Food and drink: Like an old-style London hotel, the surroundings are more interesting than anything you’ll eat (though yes, the food has improved). The Round Table Restaurant at the back of the lobby is cozy, clubby and stylish, in a neo-Edwardian way. The renovated room retains the dark brown wood paneled walls with mirror insets and the fanciful oil rendering of the Vicious Circle from the 1990s above a faithful replica of the original table. While the leather banquettes are a nice addition, I still miss the artfully mismatched furniture. And the high-backed, vinyl upholstered dining room armchairs? Practical, but straight out of a chain hotel.
Food is pricey, but the smart, organic everything menu ushered in before the renovations has returned, better than before. My $28 arugula and crab cake salad was fresh, filling and satisfying. And the good-looking ruby red rocks glass holding NYC tap water was refilled without asking.
Light meals are served in the lobby lounge. The urbane Blue Bar, opened the day Prohibition was repealed, is inviting, comfortable and still looks like a WeeGee photo or a black-and-white movie even though high-voltage blue light blazes through the place (it’s not hard to imagine Ray Milland hunched over a glass during his lost weekend, even after the renovations). Prefer something less pricey? There’s a diner next door.
Amenities: Free WiFi. Kindles, loaded with your favorite book, available for your stay. Complimentary newspapers. The renovated fitness center is open 24 hours.
Surroundings: A terrific midtown block packed with low-slung hotels, clubs and office buildings, all a short walk from prime territory including Times Square and the Theater District, Grand Central Station, the New York Public Library, Fifth Avenue shopping and Bryant Park. Rockefeller Center and the Museum of Modern Art are slightly further afield but walkable. Lincoln Center is three subway stops away. Downtown destinations like SoHo, Tribeca and the Financial District are easy to reach by subway. Bus stops are a block away; the subway station is a 3½ block walk.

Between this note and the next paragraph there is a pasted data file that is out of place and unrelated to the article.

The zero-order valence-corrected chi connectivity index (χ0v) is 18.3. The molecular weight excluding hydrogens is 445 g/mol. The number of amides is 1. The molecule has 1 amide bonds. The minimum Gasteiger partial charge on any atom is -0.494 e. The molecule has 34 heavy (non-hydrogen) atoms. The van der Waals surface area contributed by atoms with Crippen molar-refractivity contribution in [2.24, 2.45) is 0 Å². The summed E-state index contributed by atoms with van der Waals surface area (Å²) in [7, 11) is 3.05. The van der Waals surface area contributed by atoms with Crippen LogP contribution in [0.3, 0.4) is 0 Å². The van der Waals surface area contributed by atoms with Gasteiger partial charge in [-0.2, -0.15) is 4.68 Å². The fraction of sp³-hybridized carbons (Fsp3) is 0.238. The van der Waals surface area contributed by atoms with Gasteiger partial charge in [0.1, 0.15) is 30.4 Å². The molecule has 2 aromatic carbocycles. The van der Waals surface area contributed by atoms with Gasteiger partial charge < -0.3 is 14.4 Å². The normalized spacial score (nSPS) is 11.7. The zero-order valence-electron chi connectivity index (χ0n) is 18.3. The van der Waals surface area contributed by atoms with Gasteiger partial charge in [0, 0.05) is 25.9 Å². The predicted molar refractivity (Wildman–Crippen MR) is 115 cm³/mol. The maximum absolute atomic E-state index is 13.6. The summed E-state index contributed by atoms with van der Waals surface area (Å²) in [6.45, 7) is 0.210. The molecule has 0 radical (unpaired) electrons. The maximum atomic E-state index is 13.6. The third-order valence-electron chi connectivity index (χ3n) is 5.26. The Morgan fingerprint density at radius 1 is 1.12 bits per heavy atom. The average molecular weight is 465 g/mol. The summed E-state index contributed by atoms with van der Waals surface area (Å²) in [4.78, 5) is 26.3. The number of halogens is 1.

Back story: Few New York hotels do history as artfully as the Algonquin, perhaps because this is the oldest operating hotel in the city (it opened in 1902). Originally called The Puritan, owner-manager Frank Case changed the name to the Algonquin upon learning that the first residents of the area belonged to that tribe. Case was also responsible for the hotel’s most storied tradition, begun in 1919, the daily Round Table lunches that attracted writers, editors, actors and journalists and compelled them to be clever. Frequent members of the “Vicious Circle” included Robert Benchley, Alexander Woolcott, Harold Ross and Dorothy Parker.
Case sold the hotel in 1946 to Ben Bodne, a Southerner who oversaw it for over 40 years. He, in turn, sold it to a Japanese concern in 1987, and it has had numerous owners since, culminating in Cornerstone Realty, which purchased it from HEI in 2011. HEI still manages the property. In September 2010, the hotel joined the Marriott International group as part of the Marriott Autograph Collection of historic and one-of-a-kind properties. Besides a new web site, the affiliation introduced valet parking and in early 2012 renovated the hotel to the core. Guests now receive Marriott Rewards when they stay.
Keep in mind: The building is old: hallways are narrow, and queen-bed rooms are really small. Courtyard rooms have dismal views. As mentioned above, the Oak Room cabaret is history, and the hotel is sadder for it.